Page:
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Official Name Botswana
Capital Gaborone
Population 1.6 million
Area 581,730 sq km or 224,607 sq mi
Currency Pula ($1=5.77)
Religion Christianity and traditional tribal beliefs
Literacy 70%
Languages English, Setswana and Sishona
Major Cities Gaborone, Francistown, Lobatse
Climate Semiarid subtropical climate

Botswana, situated in Southern Africa, gained independence from the British rule in September 1996 and is the world's largest supplier of gem-quality diamonds, with two-thirds of production meeting gem standards.

A country constituting mainly of desert regions, Botswana is also heavily into the cattle industry.

Physical Map of Botswana
The country of Botswana is mainly a tableland with an average elevation of about 3,300 ft. The Kalahari Desert covers the central and southwestern portions of the country.

The main river is the Okavango River, which flows southeast from the Angola highlands into northwestern Botswana and drains into the Okavango Delta (Okavango Swamp), where it forms a vast marshland.

Location of Botswana
Botswana is a landlocked country, bounded on the north and west by Namibia, on the northeast by Zambia and Zimbabwe, and on the southeast and south by South Africa. The total area of Botswana is 581,730 sq km (224,607 sq mi).

Climate of Botswana
Botswana has a semiarid subtropical climate. The average annual rainfall varies from about 640 mm in the north to less than 230 mm in the Kalahari. The summer months usually see regular rainfall but cannot be depended upon and the country is often subject to drought.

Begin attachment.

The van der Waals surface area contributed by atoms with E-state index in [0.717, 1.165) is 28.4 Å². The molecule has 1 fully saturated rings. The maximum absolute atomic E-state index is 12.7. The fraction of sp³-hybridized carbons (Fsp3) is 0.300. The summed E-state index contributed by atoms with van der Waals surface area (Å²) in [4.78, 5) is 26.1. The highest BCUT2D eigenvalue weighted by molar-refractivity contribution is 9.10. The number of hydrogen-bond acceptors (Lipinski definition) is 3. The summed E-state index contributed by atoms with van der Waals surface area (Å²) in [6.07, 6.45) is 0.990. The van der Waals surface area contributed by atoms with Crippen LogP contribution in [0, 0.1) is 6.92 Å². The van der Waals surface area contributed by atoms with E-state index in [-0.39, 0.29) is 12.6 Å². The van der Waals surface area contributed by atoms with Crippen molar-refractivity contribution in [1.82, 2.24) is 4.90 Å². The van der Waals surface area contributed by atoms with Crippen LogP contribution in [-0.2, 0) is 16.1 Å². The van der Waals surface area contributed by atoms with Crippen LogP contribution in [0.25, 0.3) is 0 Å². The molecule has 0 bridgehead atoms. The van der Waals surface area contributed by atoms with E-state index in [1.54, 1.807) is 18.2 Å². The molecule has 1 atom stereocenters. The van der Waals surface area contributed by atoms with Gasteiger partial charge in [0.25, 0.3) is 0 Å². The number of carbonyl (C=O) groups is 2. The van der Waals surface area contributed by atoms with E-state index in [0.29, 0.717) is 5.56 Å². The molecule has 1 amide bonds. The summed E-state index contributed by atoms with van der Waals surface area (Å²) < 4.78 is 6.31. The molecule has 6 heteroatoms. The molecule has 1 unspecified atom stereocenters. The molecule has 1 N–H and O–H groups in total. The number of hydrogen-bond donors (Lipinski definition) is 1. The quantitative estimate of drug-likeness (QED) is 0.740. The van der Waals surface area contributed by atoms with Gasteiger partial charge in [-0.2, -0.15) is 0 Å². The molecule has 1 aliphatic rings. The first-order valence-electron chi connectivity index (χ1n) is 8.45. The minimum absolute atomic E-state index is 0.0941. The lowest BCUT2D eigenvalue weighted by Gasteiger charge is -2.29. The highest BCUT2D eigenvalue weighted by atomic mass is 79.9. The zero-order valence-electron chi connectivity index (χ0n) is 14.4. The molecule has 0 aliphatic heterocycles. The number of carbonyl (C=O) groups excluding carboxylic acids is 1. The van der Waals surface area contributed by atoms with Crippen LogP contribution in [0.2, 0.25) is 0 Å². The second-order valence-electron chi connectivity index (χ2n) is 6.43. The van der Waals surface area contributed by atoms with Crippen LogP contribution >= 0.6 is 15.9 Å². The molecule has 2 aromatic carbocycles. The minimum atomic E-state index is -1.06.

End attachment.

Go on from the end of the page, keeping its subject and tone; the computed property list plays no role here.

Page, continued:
Flag of Botswana The flag of Botswana is light blue in colour with a horizontal white-edged black stripe in the center.

Flora And Fauna of Botswana
Most parts of Botswana consist of Savanna vegetation, made up of grasslands and with trees. Main trees include acacia, bloodwood, and Rhodesian teak. Botswana has abundant wildlife with lions, giraffes, leopards, antelope, elephants, crocodiles,hippopotamuses and ostriches being found in many areas. The country is also inhabited by 550 species of birds. In fact, 18.5% of the country's land comprises of parks and reserves.

People of Botswana
Botswana is mainly made up of the ethnic Tswana group, who can be divided into eight tribes. In fact, the country even derives its name from this group. While 52 percent of the population resides in rural areas, the remaining section has abodes in urban areas; the majority of the population is concentrated in the eastern part of the country.

Apart from Tswana group, several other people are also found, including a small section of San (Bushmen), who have inhabited the region for many centuries. Though English is the official languages, Setswana, the language of Tswana, is widely spoken.

Economy of Botswana
Taking full advantage of the discovery of mineral resources, mainly diamonds, in the late 1960s, Botswana shifted its focus from cattle industry to the diamond industry. Today, Botswana is the world's largest supplier of gem-quality diamonds, with two-thirds of the production meeting gem standards.

Diamonds account for four-fifths of Botswana's annual export revenue. After the diamonds were discovered in northern Botswana in the late 1960s, the first mine was opened at Orapa in 1971, followed by a smaller mine at Letlhakane.

In 1982 another mine was opened at Jwaneng, which went on to become the world's richest mine. Important deposits of copper and nickel found in the Selebi-Pikwe area are also exported, as well as soda ash and small quantities of gold. In the year 2001, some 20 million carats of gem-quality diamonds were extracted.

Apart from the diamonds, income is also derived from the export of labor to South Africa and also a slaughterhouse opened at Lobatse in 1954 helped modernize Botswana's livestock industry. The livestock industry also has a fair share of contribution towards the economy. In 2002 the number of cattle was 2.4 million; goats, 2.3 million; and sheep, 370,000. The estimated budget in 1997 included revenues of $2.2 billion and expenditures of $1.7 billion.